15. Validating the appropriateness of TACOM measure: Comparing TACOM scores with subjective workload scores quantified by NASA-TLX technique

    International Nuclear Information System (INIS)

    Park, J.; Jung, W.

    2006-01-01

    In this study, the appropriateness of the task complexity (TACOM) measure that can quantify the complexity of emergency tasks was investigated by comparing subjective workload scores with the associated TACOM scores. To this end, based on the NASA-TLX (task load index) technique, 18 operators were asked to subjectively estimate perceived workload for 23 emergency tasks that were specified in the emergency operating procedures of the reference nuclear power plants. As the result of comparisons, it was observed that subjective workload scores increase in proportion to the increase of TACOM scores. Therefore, it is expect that the TACOM measure can be used as a serviceable method to quantify the complexity of emergency tasks. (authors)

  16. Validating the appropriateness of TACOM measure: Comparing TACOM scores with subjective workload scores quantified by NASA-TLX technique

    Energy Technology Data Exchange (ETDEWEB)

    Park, J.; Jung, W. [Integrated Safety Assessment Div., Korea Atomic Energy Research Inst., P.O.Box 105, Duckjin-Dong, Yusong-Ku, Taejon, 305-600 (Korea, Republic of)

    2006-07-01

    In this study, the appropriateness of the task complexity (TACOM) measure that can quantify the complexity of emergency tasks was investigated by comparing subjective workload scores with the associated TACOM scores. To this end, based on the NASA-TLX (task load index) technique, 18 operators were asked to subjectively estimate perceived workload for 23 emergency tasks that were specified in the emergency operating procedures of the reference nuclear power plants. As the result of comparisons, it was observed that subjective workload scores increase in proportion to the increase of TACOM scores. Therefore, it is expect that the TACOM measure can be used as a serviceable method to quantify the complexity of emergency tasks. (authors)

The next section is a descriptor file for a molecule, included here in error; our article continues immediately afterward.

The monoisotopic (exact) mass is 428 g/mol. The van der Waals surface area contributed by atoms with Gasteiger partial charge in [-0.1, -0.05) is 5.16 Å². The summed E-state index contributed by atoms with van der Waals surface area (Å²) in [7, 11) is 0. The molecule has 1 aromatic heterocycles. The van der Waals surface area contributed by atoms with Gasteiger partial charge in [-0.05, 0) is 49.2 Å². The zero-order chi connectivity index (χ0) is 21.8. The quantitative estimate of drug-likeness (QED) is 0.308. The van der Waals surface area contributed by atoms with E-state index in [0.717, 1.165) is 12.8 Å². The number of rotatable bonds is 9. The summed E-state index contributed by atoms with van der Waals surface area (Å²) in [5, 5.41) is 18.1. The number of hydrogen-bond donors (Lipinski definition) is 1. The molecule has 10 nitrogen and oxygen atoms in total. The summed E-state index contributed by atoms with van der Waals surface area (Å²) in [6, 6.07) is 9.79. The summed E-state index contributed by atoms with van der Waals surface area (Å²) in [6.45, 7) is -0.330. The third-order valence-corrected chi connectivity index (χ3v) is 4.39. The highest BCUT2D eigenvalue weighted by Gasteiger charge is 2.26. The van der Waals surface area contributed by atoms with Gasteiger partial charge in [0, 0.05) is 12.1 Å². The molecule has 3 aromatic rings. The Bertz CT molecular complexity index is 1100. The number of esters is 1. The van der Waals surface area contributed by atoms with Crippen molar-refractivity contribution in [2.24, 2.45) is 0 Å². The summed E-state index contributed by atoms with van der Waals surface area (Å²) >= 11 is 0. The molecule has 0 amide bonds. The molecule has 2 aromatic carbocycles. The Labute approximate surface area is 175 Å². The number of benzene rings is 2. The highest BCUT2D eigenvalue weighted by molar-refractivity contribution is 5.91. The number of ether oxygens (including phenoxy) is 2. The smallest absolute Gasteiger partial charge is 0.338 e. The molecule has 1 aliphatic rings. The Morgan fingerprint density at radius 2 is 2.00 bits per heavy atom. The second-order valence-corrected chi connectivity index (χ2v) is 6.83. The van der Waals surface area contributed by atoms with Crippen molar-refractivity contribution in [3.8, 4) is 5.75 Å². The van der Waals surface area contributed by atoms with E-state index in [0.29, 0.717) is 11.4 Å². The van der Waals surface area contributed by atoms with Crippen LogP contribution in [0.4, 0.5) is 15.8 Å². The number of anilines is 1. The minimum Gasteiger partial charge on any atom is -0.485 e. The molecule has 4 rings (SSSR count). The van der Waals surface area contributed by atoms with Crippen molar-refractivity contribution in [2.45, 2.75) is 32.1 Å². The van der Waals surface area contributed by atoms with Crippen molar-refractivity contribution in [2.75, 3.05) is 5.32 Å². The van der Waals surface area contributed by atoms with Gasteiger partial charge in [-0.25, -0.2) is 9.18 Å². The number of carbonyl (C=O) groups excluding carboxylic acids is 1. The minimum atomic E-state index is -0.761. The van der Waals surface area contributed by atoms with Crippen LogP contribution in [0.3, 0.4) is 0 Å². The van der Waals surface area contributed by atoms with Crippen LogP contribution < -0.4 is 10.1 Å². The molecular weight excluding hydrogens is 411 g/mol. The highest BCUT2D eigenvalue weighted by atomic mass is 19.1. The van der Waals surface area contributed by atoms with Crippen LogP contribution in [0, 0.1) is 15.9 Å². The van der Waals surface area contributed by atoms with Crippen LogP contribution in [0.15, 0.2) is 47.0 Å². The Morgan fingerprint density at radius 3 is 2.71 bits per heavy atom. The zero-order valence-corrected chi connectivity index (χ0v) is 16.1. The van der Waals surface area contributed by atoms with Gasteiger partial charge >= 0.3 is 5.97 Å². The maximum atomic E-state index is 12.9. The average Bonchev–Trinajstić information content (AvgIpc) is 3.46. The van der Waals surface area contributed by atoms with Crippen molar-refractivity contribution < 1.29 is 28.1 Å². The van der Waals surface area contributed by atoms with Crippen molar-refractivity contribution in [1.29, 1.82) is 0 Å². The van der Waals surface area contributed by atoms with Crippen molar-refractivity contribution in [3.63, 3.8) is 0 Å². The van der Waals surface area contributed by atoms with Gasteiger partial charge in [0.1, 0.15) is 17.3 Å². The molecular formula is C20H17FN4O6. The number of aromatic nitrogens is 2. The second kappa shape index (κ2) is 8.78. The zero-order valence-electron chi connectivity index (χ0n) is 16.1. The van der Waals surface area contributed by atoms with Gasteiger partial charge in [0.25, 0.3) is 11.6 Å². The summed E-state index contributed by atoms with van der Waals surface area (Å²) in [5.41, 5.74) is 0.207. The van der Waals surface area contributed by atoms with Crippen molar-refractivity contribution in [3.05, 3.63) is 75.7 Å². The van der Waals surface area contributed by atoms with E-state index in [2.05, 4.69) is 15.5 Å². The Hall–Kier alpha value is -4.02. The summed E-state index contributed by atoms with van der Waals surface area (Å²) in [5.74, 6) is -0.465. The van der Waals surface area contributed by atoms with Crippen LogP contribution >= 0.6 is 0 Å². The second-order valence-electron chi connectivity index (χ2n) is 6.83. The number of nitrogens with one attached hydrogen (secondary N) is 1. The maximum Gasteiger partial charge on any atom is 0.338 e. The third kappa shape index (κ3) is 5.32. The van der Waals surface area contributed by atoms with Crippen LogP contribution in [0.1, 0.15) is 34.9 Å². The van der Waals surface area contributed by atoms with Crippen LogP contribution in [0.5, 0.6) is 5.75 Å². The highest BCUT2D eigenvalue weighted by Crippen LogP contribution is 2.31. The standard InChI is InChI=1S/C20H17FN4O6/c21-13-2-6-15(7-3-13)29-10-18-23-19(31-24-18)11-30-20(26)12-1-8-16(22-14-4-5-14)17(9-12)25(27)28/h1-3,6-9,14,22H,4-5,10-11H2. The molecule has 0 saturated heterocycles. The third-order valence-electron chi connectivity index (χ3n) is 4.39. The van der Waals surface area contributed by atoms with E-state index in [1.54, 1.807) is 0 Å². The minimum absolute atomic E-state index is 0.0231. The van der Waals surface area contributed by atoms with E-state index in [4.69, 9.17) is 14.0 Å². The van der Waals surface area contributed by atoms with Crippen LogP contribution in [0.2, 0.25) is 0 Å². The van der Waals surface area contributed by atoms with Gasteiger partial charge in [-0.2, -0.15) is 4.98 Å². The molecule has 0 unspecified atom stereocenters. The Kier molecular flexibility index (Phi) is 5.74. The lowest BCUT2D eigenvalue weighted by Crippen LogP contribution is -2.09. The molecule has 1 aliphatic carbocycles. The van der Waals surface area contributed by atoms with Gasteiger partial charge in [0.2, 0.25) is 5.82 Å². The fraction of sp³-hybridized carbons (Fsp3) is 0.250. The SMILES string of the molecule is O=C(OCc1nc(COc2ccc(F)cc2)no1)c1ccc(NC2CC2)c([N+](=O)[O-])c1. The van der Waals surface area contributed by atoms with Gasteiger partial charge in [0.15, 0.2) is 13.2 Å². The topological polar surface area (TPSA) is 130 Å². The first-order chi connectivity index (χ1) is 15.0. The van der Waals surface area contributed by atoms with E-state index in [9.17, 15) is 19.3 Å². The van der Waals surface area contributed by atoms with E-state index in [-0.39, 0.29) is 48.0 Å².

17. Automatic Sleep Scoring in Normals and in Individuals with Neurodegenerative Disorders According to New International Sleep Scoring Criteria

    DEFF Research Database (Denmark)

    Jensen, Peter S.; Sørensen, Helge Bjarup Dissing; Leonthin, Helle

    2010-01-01

    The aim of this study was to develop a fully automatic sleep scoring algorithm on the basis of a reproduction of new international sleep scoring criteria from the American Academy of Sleep Medicine. A biomedical signal processing algorithm was developed, allowing for automatic sleep depth....... Based on an observed reliability of the manual scorer of 92.5% (Cohen's Kappa: 0.87) in the normal group and 85.3% (Cohen's Kappa: 0.73) in the abnormal group, this study concluded that although the developed algorithm was capable of scoring normal sleep with an accuracy around the manual interscorer...... reliability, it failed in accurately scoring abnormal sleep as encountered for the Parkinson disease/multiple system atrophy patients....

  18. Automatic sleep scoring in normals and in individuals with neurodegenerative disorders according to new international sleep scoring criteria

    DEFF Research Database (Denmark)

    Jensen, Peter S; Sorensen, Helge B D; Jennum, Poul

    2010-01-01

    The aim of this study was to develop a fully automatic sleep scoring algorithm on the basis of a reproduction of new international sleep scoring criteria from the American Academy of Sleep Medicine. A biomedical signal processing algorithm was developed, allowing for automatic sleep depth....... Based on an observed reliability of the manual scorer of 92.5% (Cohen's Kappa: 0.87) in the normal group and 85.3% (Cohen's Kappa: 0.73) in the abnormal group, this study concluded that although the developed algorithm was capable of scoring normal sleep with an accuracy around the manual interscorer...... reliability, it failed in accurately scoring abnormal sleep as encountered for the Parkinson disease/multiple system atrophy patients....